Despite his deteriorating health in later years after suffering a stroke, Lee persisted in many of his duties and was an active presence both abroad and in the overseas Chinese Canadian community. Lee passed away on January 21, 1980. His death received formal condolences from the KMT and was mourned by many in the local community. His funeral was held on February 1, 1980 by the funeral committee jointly formed by Lee’s Benevolent Association of Canada and the Chinese Nationalist League of Canada.

Custodial history

Records were donated to UBC by Lock Tin Lee’s family at the encouragement of Dr. Henry Yu (INSTRCC Director, Associate Professor of History, St. John’s College Principal, and Centre for Asian Canadian Research and Engagement Co-Lead at the University of British Columbia), a friend of the Lee family.

One portion of the records were donated by Steven Lee, Lock Tin Lee’s son, to the University of British Columbia Asian Library in approximately 2010. Further boxes of records were deposited to the University of British Columbia Asian Library in 2019 by Christina Lee, Lock Tin Lee’s daughter. Material in the fonds were transferred to the University of British Columbia Rare Books and Special Collections in 2023.

Scope and content

The fonds contains records pertinent to Lock Tin Lee’s functions as a KMT member, a public school educator, his personal life, and his overall involvement in organizations and affairs concerning the overseas Chinese. Lee’s records offer insight into the political aspirations of the Kuomintang amidst the backdrop of the Second Sino-Japanese War, the Cold War, the Chinese Civil War, and beyond; the public education scene for Chinese Canadians in British Columbia; and the lived experiences of the overseas Chinese in 20th century Canada.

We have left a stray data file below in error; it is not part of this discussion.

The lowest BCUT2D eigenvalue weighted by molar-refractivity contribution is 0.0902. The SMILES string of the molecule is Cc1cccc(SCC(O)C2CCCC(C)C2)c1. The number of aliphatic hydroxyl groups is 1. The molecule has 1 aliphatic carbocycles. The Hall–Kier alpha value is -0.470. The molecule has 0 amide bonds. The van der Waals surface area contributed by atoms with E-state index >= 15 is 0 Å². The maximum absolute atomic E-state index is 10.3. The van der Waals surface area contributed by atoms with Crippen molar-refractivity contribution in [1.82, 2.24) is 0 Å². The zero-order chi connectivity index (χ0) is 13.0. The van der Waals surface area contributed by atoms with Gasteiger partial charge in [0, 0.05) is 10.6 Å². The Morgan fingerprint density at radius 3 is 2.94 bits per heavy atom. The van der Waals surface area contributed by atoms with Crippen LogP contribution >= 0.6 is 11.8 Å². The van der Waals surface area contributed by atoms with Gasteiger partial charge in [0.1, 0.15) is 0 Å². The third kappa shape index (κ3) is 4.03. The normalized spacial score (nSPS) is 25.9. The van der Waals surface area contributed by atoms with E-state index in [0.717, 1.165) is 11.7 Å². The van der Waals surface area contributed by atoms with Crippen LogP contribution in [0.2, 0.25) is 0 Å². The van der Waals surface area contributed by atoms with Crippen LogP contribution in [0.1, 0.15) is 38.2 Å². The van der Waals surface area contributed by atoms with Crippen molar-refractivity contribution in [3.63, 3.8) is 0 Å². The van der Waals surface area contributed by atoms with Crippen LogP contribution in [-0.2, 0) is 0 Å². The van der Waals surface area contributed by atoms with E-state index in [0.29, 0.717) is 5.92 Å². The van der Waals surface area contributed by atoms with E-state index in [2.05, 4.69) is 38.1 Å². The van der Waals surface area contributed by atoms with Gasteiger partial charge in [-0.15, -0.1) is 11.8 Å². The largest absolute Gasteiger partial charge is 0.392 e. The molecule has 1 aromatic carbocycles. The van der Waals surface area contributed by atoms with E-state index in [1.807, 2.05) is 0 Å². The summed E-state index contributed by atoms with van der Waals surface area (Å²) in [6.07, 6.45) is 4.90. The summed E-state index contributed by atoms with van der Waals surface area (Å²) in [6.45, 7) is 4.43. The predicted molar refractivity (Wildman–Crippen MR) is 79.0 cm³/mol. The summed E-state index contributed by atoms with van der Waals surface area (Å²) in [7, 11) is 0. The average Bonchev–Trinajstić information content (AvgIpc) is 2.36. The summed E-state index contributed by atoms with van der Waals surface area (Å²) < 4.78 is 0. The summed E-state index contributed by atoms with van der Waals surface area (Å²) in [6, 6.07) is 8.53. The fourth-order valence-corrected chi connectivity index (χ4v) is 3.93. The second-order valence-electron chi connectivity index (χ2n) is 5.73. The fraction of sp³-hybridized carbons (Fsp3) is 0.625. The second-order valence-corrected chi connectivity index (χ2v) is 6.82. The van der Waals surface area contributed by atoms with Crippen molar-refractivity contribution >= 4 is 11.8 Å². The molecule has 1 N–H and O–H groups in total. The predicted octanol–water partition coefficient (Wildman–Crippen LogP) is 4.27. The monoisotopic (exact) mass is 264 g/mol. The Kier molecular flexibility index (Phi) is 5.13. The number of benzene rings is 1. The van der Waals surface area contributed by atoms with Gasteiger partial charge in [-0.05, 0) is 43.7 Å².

Records predominantly range from Lee’s earlier years in China in the 1920s until his death in Vancouver, British Columbia, in 1980. Records include reports, correspondence, notebooks, receipts and invoices, maps, books and bound material, newspapers, greeting cards, song sheets, business cards, badges and memorabilia, stamps and plaques, photographs, poems, flag textiles, and more. Many of these records were created in British Columbia, Canada, but others were generated in the process of Lee’s travels to other countries (predominantly Taiwan) or were received by Lee from other individuals and organizations based outside of British Columbia or Canada. Some records were generated or received by Lee’s family members.

The fonds consists of five series: KMT, affiliated organizations and other associations; Personal records and relationships; Public school education; Personal library; and Photographs. Many of Lee’s records are functionally and thematically interrelated across the five series and between files.

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  • Chinese
  • English

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No further accruals are expected.

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Select file names for associations and organizations were given generalized and/or centralized titles to accommodate the multitude of subdivisions, branches, or very functionally similar groups that had slight name variations.

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Content Warning: Box 16 contains newspaper clippings that show images of victims of a shooting.

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1132 photographs : prints and negatives, 13 flags, 10 pins, 2 stamps, 2 metal plaques

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Finding aid produced by Lily Liu, December 2023.